Some disciplines such as some medical sciences are sensitive to findings being released prior to peer-review and the potential impact on those who may not be able to discern between reviewed and non-reviewed material, particularly non-specialist readers or the press.

    In the rare instance where an article has to be retracted, the pre-print should probably also be indicated as retracted.

  • Peer review and pre-print servers

    Although pre-print servers commonly hold articles that have not been peer-reviewed, this is changing. There is no need for these recommended articles to be submitted for publication in classic journals – although they can be, according to the authors’ preferences.

    • PCI (Peer Community In) an initiative where pre-prints are recommended following peer-review of the pre-print. Recommended articles can be used by researchers and cited in the literature.
    • Some pre-print servers such as PeerJ Preprints enable comments, feedback and discussion which aids the scholarly discourse, can provide additional information for the authors to improve their paper, and can enhance scholarly collaboration.
    • Pre-Lights. An initiative by Company of Biologists, to highlight selected preprints, with a digest and seal of approval.
  • Basic ‘How to’

    • Check that your chosen journal permits prior dissemination of pre-prints
    • Locate a pre-print server ideal for your research field (see below for a list)
    • Register or create an account on your chosen pre-print server.
      • This may include adding your ORCID
    • Check/Grant the server a licence to distribute your work and agree to terms of submission.
      • As you will probably retain the copyright of your work. You can probably assign a licence of your choosing to your work (e.g. Creative Commons licence).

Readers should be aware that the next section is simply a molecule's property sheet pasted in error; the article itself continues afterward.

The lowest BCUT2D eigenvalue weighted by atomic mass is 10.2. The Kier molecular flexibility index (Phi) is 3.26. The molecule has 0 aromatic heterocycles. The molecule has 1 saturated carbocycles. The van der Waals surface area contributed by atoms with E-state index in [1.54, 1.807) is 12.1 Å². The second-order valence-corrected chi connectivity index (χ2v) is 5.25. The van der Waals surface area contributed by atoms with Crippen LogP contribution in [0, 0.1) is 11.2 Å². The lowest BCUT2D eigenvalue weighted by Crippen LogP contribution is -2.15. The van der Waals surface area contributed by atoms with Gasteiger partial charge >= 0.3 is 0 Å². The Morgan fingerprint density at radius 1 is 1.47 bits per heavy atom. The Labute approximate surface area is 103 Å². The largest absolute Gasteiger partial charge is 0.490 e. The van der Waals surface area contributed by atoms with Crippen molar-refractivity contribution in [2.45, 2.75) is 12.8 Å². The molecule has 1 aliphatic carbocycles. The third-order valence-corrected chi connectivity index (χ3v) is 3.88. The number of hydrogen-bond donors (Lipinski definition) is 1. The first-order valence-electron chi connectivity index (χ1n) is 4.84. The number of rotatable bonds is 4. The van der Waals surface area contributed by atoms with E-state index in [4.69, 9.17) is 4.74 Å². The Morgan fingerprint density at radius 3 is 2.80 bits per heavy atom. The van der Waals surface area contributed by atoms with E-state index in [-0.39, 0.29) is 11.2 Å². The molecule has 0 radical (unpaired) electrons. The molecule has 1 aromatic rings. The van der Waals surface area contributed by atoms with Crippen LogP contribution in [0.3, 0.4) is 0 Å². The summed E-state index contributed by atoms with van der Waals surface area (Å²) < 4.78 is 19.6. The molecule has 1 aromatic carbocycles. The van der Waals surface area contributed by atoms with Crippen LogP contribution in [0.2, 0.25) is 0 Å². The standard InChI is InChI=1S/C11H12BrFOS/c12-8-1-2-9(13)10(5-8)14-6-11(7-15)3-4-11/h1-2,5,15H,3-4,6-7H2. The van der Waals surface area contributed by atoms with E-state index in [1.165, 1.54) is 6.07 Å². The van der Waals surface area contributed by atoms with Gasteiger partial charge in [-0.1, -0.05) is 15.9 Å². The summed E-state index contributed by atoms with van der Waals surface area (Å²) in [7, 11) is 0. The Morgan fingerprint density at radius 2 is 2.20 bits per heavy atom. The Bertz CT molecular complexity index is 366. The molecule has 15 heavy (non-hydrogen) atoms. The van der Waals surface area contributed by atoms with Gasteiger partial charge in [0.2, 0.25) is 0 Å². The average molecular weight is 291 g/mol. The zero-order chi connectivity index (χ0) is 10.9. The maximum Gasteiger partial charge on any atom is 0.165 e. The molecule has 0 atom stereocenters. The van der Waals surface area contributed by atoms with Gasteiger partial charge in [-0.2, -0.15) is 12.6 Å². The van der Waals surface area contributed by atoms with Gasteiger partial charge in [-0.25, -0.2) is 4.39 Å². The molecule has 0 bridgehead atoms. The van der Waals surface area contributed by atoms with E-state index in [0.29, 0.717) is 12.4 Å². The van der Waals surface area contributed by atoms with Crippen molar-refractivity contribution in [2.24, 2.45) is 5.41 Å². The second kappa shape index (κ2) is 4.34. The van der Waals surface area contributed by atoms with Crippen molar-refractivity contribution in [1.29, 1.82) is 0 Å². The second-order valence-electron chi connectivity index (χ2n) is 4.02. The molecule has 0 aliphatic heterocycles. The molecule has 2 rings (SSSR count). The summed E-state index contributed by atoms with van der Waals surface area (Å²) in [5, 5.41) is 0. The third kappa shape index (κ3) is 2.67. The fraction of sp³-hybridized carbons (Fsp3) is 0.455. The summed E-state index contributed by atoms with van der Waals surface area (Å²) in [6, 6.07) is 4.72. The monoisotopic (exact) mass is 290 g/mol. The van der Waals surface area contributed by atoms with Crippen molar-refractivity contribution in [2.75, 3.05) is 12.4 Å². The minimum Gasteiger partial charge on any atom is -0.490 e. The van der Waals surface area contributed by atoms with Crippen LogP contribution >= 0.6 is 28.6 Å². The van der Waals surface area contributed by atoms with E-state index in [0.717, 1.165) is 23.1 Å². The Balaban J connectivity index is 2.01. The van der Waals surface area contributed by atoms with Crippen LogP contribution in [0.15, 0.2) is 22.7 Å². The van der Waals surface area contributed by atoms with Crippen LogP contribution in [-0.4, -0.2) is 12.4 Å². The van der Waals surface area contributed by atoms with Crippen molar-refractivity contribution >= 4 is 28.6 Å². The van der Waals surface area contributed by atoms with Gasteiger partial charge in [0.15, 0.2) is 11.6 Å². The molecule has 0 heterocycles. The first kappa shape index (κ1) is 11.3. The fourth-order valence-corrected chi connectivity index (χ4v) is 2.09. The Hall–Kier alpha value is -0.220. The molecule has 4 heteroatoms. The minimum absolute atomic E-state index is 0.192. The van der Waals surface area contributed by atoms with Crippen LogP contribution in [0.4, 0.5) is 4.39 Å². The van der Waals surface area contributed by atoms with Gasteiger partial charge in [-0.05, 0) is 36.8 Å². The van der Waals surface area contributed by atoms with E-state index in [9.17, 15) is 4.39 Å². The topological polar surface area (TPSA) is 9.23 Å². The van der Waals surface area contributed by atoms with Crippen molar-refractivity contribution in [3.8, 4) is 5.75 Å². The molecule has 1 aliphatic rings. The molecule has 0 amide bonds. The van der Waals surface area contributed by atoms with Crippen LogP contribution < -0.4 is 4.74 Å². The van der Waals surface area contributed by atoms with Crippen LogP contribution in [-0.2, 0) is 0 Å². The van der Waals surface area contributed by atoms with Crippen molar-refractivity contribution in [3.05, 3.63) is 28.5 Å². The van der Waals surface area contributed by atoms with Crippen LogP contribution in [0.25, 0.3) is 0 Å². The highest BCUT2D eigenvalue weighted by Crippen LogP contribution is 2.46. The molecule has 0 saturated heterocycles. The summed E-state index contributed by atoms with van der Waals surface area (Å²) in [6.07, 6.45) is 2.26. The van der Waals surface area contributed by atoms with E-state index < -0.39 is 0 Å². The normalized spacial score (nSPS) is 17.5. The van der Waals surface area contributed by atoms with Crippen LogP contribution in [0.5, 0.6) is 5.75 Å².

• Include as much descriptive information (metadata) about your paper as possible to help with discovery of your pre-print.
    • Upload a copy of your paper.
      • You may be able to upload accompanying data or other supplementary materials.
  • Pre-prints and the REF

    REF requires deposit of the author accepted manuscript (AAM) that has been peer reviewed and a later version than a pre-print. Unfortunately pre-print servers do not currently incorporate the correct metadata for the University to be able to find and report your paper for REF. This means that if you deposit your AAM in a pre-print server, you need to deposit in ORA as well. Whether you choose to use a pre-print server or not, for accepted manuscripts please remember to Act on Acceptance and deposit a copy of the AAM in ORA.

  • Pre-prints and licences

    The author usually retains the copyright of the pre-print. As the copyright owner, you can assign a licence to your pre-print to describe what use may be made of your paper. Many authors choose to use one of the Creative Commons licences. The choice of licence is up to the copyright holder. The resources below may help you to choose the licence for your work.

    Creative Commons Licensing. Digital Curation Centre briefing paper

    Open Content: A Practical Guide to Using Creative Commons Licences/The Creative Commons licencing scheme

    iThenticate (Turnitin) Understanding Creative Commons for Researchers. Jonathan Bailey.

    Wikipedia – Creative Commons license

    Resources specifically for bioarxiv authors:

    The licensing of bioRxiv preprints. Daniel Himmelstein

    Biologists debate how to license preprints. Lindsay McKenzie. Nature news. 16 June 2017

Useful information

Help and advice:

Contact your subject librarian

Contact the OA Oxford helpline

A list of pre-print servers

Further reading

Bourne, Pollka, Vale & Kiley, (2017). Ten simple rules to consider regarding preprint submission. PLoS Computational Biology. 2017 May 4. doi: 10.1371/journal.pcbi.1005473.